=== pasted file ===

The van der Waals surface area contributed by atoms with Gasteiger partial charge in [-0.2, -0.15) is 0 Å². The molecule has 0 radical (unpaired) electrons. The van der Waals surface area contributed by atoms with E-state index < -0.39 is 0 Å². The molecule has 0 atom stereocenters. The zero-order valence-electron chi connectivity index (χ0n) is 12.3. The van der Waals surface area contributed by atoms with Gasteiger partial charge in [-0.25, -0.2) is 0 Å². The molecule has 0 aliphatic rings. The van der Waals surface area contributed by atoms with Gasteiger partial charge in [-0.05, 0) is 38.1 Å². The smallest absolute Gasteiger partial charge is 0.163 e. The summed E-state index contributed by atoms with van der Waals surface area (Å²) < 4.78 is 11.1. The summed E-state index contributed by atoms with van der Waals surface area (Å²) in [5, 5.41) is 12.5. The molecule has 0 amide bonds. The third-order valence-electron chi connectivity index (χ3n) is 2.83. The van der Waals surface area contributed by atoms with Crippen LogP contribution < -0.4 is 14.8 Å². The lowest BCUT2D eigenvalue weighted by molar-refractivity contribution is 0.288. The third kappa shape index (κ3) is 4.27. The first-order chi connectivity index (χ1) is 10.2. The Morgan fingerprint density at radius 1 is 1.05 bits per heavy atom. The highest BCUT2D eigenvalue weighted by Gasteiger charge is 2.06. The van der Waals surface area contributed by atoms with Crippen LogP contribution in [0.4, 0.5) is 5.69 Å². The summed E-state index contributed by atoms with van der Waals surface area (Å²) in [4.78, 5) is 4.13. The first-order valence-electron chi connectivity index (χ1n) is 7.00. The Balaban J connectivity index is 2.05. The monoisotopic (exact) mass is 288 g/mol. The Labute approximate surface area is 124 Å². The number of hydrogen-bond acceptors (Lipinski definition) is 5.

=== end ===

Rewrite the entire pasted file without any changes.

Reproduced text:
The van der Waals surface area contributed by atoms with Gasteiger partial charge in [-0.2, -0.15) is 0 Å². The molecule has 0 radical (unpaired) electrons. The van der Waals surface area contributed by atoms with E-state index < -0.39 is 0 Å². The molecule has 0 atom stereocenters. The zero-order valence-electron chi connectivity index (χ0n) is 12.3. The van der Waals surface area contributed by atoms with Gasteiger partial charge in [-0.25, -0.2) is 0 Å². The molecule has 0 aliphatic rings. The van der Waals surface area contributed by atoms with Gasteiger partial charge in [-0.05, 0) is 38.1 Å². The smallest absolute Gasteiger partial charge is 0.163 e. The summed E-state index contributed by atoms with van der Waals surface area (Å²) < 4.78 is 11.1. The summed E-state index contributed by atoms with van der Waals surface area (Å²) in [5, 5.41) is 12.5. The molecule has 0 amide bonds. The third-order valence-electron chi connectivity index (χ3n) is 2.83. The van der Waals surface area contributed by atoms with Crippen LogP contribution < -0.4 is 14.8 Å². The lowest BCUT2D eigenvalue weighted by molar-refractivity contribution is 0.288. The third kappa shape index (κ3) is 4.27. The first-order chi connectivity index (χ1) is 10.2. The Morgan fingerprint density at radius 1 is 1.05 bits per heavy atom. The highest BCUT2D eigenvalue weighted by Gasteiger charge is 2.06. The van der Waals surface area contributed by atoms with Crippen LogP contribution in [0.4, 0.5) is 5.69 Å². The summed E-state index contributed by atoms with van der Waals surface area (Å²) in [4.78, 5) is 4.13. The first-order valence-electron chi connectivity index (χ1n) is 7.00. The Balaban J connectivity index is 2.05. The monoisotopic (exact) mass is 288 g/mol. The Labute approximate surface area is 124 Å². The number of hydrogen-bond acceptors (Lipinski definition) is 5.